Sunday, 13 May 2018

Spain: post-race analysis 2018

Another red bet. Mildly aggrieved this weekend. Two bets, both red. A qualifying bet that was 0.04s off, and a two-halves DNF bet which involved a driver crashing into someone else, and being ok to continue. Humbug.

Off the line, Hamilton easily held the lead but there was a tussle behind him which led to Vettel getting ahead of Bottas. Grosjean lost control in dirty air, his car spun (generating a lot of smoke) and he ended up taking out not only himself, but Hulkenberg and Gasly too. This prompted an immediate safety car (and pit stops for Sirotkin and Hartley).

That was mostly it as far as race excitement went.

Hamilton pulled away effortlessly from Vettel and retained total control throughout the race. Bottas failed to pass Vettel at the pit stop despite pitting later, because of a slow stop. However, in the latter part of the race Vettel pitted under the virtual safety car. Few others did, and he emerged (due to being delayed as Perez entering the pit lane meant he couldn’t be released) behind Verstappen, in 4th.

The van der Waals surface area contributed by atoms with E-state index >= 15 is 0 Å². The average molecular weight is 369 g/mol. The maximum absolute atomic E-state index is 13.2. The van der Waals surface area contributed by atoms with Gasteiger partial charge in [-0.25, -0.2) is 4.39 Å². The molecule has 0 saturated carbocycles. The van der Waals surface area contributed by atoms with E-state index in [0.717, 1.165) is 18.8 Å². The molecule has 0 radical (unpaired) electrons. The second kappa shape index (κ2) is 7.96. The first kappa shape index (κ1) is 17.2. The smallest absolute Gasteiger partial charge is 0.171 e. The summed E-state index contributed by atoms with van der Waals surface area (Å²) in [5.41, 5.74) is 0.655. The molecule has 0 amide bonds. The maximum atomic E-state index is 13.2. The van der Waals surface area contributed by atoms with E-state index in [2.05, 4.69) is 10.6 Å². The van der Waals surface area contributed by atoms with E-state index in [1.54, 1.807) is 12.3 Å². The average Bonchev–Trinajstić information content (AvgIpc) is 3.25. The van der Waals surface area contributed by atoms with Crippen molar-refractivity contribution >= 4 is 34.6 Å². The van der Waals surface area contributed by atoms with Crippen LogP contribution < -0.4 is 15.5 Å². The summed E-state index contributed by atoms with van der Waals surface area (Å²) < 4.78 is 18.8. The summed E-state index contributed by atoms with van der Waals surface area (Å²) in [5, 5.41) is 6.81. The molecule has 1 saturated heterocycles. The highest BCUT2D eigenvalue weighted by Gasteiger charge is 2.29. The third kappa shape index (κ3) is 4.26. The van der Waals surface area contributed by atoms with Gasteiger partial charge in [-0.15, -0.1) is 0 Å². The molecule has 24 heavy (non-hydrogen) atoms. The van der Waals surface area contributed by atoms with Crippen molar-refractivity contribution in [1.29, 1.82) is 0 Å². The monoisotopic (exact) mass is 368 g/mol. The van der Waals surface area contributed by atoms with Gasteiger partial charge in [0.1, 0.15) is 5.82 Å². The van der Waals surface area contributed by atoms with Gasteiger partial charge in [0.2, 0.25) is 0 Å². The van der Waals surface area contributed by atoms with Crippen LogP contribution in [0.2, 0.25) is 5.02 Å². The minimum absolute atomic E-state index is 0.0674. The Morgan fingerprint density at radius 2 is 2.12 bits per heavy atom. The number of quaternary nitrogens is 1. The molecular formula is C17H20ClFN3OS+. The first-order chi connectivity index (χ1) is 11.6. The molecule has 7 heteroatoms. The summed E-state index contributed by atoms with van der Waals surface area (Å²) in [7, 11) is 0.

Leclerc and Alonso had a great, and prolonged duel, with the Spaniard eventually getting ahead. However, the driving prowess Leclerc displayed will do his career prospects no harm at all, and he eventually came home in 10th.

Verstappen, under the virtual safety car, ran into the back of Stroll, damaging his front wing slightly but not causing significant damage.

There were a number of reliability retirements, including Ocon and Raikkonen.

Hamilton got a flawless, and tedious, win, with Bottas in 2nd. Verstappen completed the podium, with Vettel 4th. Ricciardo and Magnussen are next, providing much needed points for both Red Bull and Haas.

Sainz and Alonso enjoyed their home race in 7th and 8th, with Perez nabbing 9th and Leclerc impressing again with 10th.

After that ‘race’ was finished, the drivers’ standings are:
Hamilton 95
Vettel 78
Bottas 58
Raikkonen 48
Ricciardo 47
Verstappen 33

The second race in a row that Vettel has lost points he probably shouldn’t’ve. In Baku, he cooked his tyres. In Barcelona, he stopped once more than the other frontrunners (although his tyre wear was high so it may be that it wasn’t entirely optional). The race was in cooler conditions, which seem to harm the Ferrari’s relative pace.

Mercedes 153
Ferrari 126
Red Bull 80
Renault 41
McLaren 40
Haas 19
Force India 18
Toro Rosso 13
Sauber 11
Williams 4